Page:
I arrived in Chernivtsi from Kiev after a stiflingly hot 13-hour overnight train ride. Chernivtsi is a city that I lived in for 3 or 4 months back in early 2006, so I was excited to be back.
I had fond memories of Chernivtsi. It’s an attractive city with narrow cobblestone streets, and it’s surrounded by rolling green hills. Chernivtsi is not a Russian or Soviet city. For most of its existence, it was part of Poland, Austro-Hungary, or Romania. In 1930, according to Wikipedia, “the city reached a population of 112,400; 26.8% Jews, 23.2% Romanians, 20.8% Germans, 18.6% Ukrainians, the remainder Poles and others.” It only came under Russian influence in 1940, when it became part of Ukraine and therefore part of the Soviet Union, thought it was under Nazi control for most of World War II. In 1944, the Soviet Union regained control of the city, and today it is mostly inhabited by ethnic Ukrainians.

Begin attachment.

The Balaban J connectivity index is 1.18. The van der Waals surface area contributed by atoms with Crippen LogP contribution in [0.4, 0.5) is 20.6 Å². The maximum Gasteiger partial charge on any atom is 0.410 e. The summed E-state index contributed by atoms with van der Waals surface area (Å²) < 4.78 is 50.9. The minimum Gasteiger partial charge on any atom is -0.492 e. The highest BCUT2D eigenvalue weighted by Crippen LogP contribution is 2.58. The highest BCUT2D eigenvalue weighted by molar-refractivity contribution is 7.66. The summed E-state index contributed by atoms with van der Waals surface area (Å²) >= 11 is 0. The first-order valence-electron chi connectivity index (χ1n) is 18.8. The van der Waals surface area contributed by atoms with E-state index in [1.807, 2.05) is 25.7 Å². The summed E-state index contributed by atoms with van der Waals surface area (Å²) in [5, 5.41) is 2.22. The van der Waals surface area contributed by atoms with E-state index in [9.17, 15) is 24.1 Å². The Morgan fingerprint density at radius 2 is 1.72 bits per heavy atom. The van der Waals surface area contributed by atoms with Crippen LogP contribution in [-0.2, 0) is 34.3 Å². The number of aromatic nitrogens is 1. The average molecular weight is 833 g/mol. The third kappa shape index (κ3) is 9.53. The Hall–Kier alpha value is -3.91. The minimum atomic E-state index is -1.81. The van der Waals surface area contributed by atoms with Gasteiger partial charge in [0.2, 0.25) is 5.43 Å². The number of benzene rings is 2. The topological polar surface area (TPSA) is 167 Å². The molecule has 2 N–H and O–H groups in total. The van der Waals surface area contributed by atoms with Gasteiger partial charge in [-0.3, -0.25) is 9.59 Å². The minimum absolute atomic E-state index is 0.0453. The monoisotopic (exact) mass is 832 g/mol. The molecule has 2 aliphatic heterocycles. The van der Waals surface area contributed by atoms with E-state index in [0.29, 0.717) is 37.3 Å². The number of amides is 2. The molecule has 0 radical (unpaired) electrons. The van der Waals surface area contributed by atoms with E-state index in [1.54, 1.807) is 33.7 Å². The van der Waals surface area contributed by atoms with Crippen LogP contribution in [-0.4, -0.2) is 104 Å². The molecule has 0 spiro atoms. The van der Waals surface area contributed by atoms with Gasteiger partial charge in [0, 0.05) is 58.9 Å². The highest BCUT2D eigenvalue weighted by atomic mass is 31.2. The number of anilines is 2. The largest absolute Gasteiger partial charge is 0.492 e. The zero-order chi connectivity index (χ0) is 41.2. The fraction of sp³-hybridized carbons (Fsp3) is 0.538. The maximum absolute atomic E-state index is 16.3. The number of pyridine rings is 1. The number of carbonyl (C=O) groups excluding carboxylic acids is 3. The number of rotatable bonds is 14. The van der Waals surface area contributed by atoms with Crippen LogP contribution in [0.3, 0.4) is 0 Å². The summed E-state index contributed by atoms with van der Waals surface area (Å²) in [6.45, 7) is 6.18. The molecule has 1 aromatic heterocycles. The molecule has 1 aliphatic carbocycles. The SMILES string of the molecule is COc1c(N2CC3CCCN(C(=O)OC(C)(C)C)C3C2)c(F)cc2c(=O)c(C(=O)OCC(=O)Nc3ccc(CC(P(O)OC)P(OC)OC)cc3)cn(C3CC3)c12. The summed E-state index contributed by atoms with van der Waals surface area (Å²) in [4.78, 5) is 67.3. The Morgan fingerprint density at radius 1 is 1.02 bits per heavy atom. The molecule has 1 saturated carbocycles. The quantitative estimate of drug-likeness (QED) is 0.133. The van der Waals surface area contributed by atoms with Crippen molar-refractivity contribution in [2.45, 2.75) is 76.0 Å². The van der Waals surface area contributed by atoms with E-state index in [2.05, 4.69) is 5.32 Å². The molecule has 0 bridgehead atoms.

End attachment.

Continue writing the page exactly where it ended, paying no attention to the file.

I spent just a day in the Chernivtsi area, most of which was spent visiting Khotyn (1 hour from Chernivtsi by bus) and Kamianets-Podilskyi (2 hours from Chernivtsi by bus). I only saw the fortress at Khotyn, but Kamianets-Podilsky has a surprisingly beautiful and charming old town that was nearly deserted on the rainy day that I visited.